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Reminders of a Mountain Man Who Moved On

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Reminders of a Mountain Man Who Moved On

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Reminders of a Mountain Man Who Moved On

Reminders of a Mountain Man Who Moved On

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Even years after a neighbor passed away, there is ample evidence of his solitary life in the woods — even in the behavior of the local squirrels.

MELISSA BLOCK, Host:

Commentator Julie Zickefoose takes a nature walk most days in the woods surrounding her home. As a naturalist, she feels it's her job to notice things. And that's why even years after her neighbor passed away, she still finds ample evidence of his solitary life in the woods.

JULIE ZICKEFOOSE: I know for a fact that our neighbor, Gary, was eating all the squirrels. He ate all the little gray ones, but he liked the big, rust-colored fox squirrels the best. He'd put their fluffy, orange tails on the antenna of his old car or hanging on a line on his front porch, announcing his dinners to the world.

Gary was here when we came, living in a peeling, white farmhouse on the corner of our dirt road. He rented the place from the man who'd bought the farm from Gary's grandmother. She had died in that house and Gary soon would, too, though you'd never have believed it to hear him sing. On moonless nights, Gary sang. We could hear his voice wafting over the hayfield, loud and hoarse.

(Singing) On the cover of the Rolling Stone.

Carl, who also lived within earshot, told us that Gary was afraid of the dark. And he sang on his way to and from the outhouse. And yet, as many times as you'd pass the old house, you'd never see a light at the window, except for the dim glow from the television in the kitchen. People said that he'd had a college education, and then they'd lower their voice and add, he drinks, you know? I knew.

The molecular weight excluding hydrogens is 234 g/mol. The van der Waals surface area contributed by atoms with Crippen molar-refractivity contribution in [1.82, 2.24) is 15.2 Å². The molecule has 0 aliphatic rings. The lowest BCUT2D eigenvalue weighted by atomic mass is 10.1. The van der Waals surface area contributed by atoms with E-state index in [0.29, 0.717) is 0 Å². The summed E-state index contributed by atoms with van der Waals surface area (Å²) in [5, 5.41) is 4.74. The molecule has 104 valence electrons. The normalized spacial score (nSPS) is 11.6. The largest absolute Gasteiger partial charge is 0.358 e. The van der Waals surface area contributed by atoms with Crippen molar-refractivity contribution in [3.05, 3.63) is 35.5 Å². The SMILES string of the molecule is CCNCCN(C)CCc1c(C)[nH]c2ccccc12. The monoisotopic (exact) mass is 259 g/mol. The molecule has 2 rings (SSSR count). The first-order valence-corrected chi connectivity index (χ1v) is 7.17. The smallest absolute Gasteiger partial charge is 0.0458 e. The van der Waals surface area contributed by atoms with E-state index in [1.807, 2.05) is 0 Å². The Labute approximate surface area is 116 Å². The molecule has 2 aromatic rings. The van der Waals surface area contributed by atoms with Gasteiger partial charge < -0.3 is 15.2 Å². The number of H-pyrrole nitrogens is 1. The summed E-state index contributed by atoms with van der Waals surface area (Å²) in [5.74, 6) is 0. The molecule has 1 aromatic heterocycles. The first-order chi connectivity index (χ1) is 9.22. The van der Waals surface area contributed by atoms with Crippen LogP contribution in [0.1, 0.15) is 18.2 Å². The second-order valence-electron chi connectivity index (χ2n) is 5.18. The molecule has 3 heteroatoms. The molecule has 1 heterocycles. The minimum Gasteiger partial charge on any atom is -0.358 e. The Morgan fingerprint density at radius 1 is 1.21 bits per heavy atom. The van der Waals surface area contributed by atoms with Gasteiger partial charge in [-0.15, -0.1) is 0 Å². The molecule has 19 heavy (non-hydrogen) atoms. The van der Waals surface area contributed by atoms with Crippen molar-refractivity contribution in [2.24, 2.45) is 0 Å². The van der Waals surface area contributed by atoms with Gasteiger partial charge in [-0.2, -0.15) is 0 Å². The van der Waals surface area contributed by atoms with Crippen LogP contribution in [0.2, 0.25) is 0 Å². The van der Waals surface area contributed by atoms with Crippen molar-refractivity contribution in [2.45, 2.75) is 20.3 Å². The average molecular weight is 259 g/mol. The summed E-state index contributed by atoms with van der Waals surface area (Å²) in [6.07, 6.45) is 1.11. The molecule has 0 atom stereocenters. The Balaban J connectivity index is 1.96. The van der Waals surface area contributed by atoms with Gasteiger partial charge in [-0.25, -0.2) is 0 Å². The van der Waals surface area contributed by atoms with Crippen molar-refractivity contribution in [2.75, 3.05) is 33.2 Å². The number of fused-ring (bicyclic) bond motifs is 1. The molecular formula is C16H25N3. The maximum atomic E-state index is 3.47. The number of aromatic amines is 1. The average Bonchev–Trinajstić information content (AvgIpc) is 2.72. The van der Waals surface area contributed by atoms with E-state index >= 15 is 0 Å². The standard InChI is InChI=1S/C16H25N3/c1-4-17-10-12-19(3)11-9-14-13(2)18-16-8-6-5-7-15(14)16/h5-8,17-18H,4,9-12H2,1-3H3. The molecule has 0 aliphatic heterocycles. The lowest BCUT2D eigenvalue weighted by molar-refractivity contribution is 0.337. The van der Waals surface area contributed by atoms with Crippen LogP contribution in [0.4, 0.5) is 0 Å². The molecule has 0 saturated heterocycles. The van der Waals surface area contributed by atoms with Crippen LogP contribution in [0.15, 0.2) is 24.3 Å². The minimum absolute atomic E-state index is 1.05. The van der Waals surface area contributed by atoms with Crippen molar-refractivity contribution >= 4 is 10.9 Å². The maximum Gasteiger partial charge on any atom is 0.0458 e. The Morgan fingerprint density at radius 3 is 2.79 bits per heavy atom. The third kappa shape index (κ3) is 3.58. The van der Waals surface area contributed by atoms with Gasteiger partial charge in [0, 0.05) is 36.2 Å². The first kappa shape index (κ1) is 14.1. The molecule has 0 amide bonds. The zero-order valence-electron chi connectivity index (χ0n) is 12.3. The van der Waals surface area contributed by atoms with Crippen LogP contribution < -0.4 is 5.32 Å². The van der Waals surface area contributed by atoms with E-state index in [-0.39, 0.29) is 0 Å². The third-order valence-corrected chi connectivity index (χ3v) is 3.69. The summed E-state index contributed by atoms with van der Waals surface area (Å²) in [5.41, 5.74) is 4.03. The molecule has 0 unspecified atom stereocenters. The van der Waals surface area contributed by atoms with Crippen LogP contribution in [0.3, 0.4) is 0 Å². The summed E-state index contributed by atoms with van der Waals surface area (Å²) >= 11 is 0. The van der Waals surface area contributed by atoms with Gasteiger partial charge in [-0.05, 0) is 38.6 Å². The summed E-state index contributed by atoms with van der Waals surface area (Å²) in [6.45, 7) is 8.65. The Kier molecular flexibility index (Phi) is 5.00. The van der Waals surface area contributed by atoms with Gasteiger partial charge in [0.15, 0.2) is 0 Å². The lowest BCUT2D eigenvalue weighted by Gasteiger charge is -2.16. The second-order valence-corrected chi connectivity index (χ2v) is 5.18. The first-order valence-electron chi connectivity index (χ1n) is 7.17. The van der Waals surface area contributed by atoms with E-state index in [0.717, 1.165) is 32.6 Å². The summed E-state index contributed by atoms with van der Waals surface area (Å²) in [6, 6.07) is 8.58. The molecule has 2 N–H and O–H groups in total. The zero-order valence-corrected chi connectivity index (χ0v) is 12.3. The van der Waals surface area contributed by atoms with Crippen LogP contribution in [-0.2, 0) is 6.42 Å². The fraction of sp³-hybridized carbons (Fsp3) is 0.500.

Walking in the woods, I'd found his beer cans, white with gold writing, in a ravine behind his house - Blatz, arguably the worst beer in Ohio. It was a glacier of white cans spilling down a wooded hill into a streambed. Other signs of Gary's impact - in the woods, the squirrels fled like scalded apes, spattering through the leaves in staccato bursts, rushing up tree trunks, leaping wildly to the thinnest twigs of tree after tree, as if their lives depended on getting out of this county.

I've never seen squirrels act like that, but then I'd never lived where they were dinner either.

Gary helped local farmers bring in their hay or round up their cattle. One day, he didn't show up for a job, and his landlord came by on a Sunday night to see why. He looked in the kitchen window, and there was Gary, standing at the sink, seemingly deep in thought. He left, thinking to give Gary time to finish up whatever he was doing and came back Monday morning to find him still standing.

When he went inside, it was clear that Gary wouldn't be bringing in any hay that day or ever. Within a month, the landlord had razed the old farmhouse, obliterating everything, leveling the windbreaks of pine and spruce, filling in the cellar hole.

Every spring, bunches of jonquils push up through the smooth hayfield, the only evidence that a house once stood here. Walking recently in the streambed behind the old house site near the beer can dump, I found a boot, mossy and green. I knew that it must have belonged to Gary, now gone five years, nearby where dozens of old, glass (unintelligible) jars. Nearly everyone had a natural terrarium inside - ferns and mosses growing happily in their little, humidity- controlled Bordean cases(ph).

He's gone, almost without a trace, but I remember. The squirrels don't run now like they used to. I even saw a big, fat fox squirrel on a blazing blue day not long ago. He climbed the nearest oak, hung head down, barked and swished his fluffy orange tail at me.

BLOCK: Commentator Julie Zickefoose is a writer and artist in Whipple, Ohio. She's the author of "Letters from Eden."

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